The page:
Russian Scientists Protest Money Woes

MOSCOW--Several hundred scientists in several major Russian cities took to the streets earlier today to protest continuing delays in paying the salaries of employees at the roughly 300 institutes of the Russian Academy of Sciences (RAS).

The protests--held in Moscow, St. Petersburg, Novosibirsk, Ekaterinburg, and Vladivostok--were in support of two prominent Russian scientists who began a hunger strike on 30 September. The strikers--academician Vladimir Strakhov, director-general of the RAS Schmidt Institute of Earth Physics in Moscow, and his colleague, Igor Naumenko-Bondarenko, chair of the institute's trade union committee--have urged the Russian government to pay its outstanding debt to RAS institutions and to keep its promise to boost funding for research. "The champing hog of the Mafia capitalism is already crunching the bones of science," Strakhov said at a press conference last week. He and Naumenko-Bondarenko have pledged to continue their hunger strike until the government meets their demands.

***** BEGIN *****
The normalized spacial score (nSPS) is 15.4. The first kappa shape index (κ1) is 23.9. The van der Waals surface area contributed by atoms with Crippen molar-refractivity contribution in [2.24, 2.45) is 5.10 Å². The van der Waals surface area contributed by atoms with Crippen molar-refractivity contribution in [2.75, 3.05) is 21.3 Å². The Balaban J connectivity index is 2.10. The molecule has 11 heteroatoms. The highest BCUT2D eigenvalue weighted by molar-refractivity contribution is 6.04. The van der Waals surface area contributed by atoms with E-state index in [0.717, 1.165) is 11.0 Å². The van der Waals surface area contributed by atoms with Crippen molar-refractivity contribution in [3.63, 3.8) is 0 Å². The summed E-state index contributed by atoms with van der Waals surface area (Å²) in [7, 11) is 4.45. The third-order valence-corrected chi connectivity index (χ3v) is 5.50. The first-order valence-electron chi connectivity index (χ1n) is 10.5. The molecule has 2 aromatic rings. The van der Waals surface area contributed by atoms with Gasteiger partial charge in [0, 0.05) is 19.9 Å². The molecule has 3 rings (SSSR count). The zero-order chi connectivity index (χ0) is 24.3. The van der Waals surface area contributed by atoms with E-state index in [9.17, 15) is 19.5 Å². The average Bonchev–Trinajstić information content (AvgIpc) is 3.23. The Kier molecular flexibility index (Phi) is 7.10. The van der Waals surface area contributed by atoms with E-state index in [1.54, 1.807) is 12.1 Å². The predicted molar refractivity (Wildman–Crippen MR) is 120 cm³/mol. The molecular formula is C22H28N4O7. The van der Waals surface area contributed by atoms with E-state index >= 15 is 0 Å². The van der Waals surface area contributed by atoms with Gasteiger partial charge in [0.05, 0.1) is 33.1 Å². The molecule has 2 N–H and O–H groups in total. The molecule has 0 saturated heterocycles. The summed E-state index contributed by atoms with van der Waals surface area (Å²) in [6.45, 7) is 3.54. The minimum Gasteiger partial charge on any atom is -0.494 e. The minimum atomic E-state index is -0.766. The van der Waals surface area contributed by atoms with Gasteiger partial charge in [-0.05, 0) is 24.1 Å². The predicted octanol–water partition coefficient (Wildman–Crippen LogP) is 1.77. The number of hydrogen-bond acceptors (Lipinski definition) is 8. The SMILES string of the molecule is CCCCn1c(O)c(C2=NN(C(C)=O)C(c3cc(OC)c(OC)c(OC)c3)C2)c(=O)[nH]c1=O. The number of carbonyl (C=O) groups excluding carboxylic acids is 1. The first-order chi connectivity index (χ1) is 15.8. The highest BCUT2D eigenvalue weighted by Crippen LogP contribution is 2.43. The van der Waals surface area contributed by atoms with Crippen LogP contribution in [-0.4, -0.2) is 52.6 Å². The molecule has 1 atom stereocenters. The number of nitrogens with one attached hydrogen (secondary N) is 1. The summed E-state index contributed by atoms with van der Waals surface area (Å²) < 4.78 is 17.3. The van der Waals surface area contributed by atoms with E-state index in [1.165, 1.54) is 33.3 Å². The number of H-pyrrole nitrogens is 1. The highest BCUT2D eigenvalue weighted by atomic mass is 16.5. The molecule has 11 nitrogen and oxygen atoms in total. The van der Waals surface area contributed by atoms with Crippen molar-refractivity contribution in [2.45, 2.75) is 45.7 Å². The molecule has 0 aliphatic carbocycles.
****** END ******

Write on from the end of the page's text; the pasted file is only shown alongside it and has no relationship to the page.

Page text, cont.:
As reported in the 11 October issue of Science, RAS officials confirm that their institutes have received only 67% of the funding they were due by the end of July, while institutes outside the academic framework have gotten barely half the expected amount. No funds were awarded for salaries in July, and only 24% of the total was paid in August. The government has offered some concessions to the protesters: Russia Prime Minister Viktor Chernomyrdin has promised to pay RAS what it is owed by the end of the year. About $17 million, enough for 1 month's salaries, was released on the day the hunger strike began. "That has eased the tension," says Andrey Gonchar, RAS vice president. "But RAS could face the same problems again."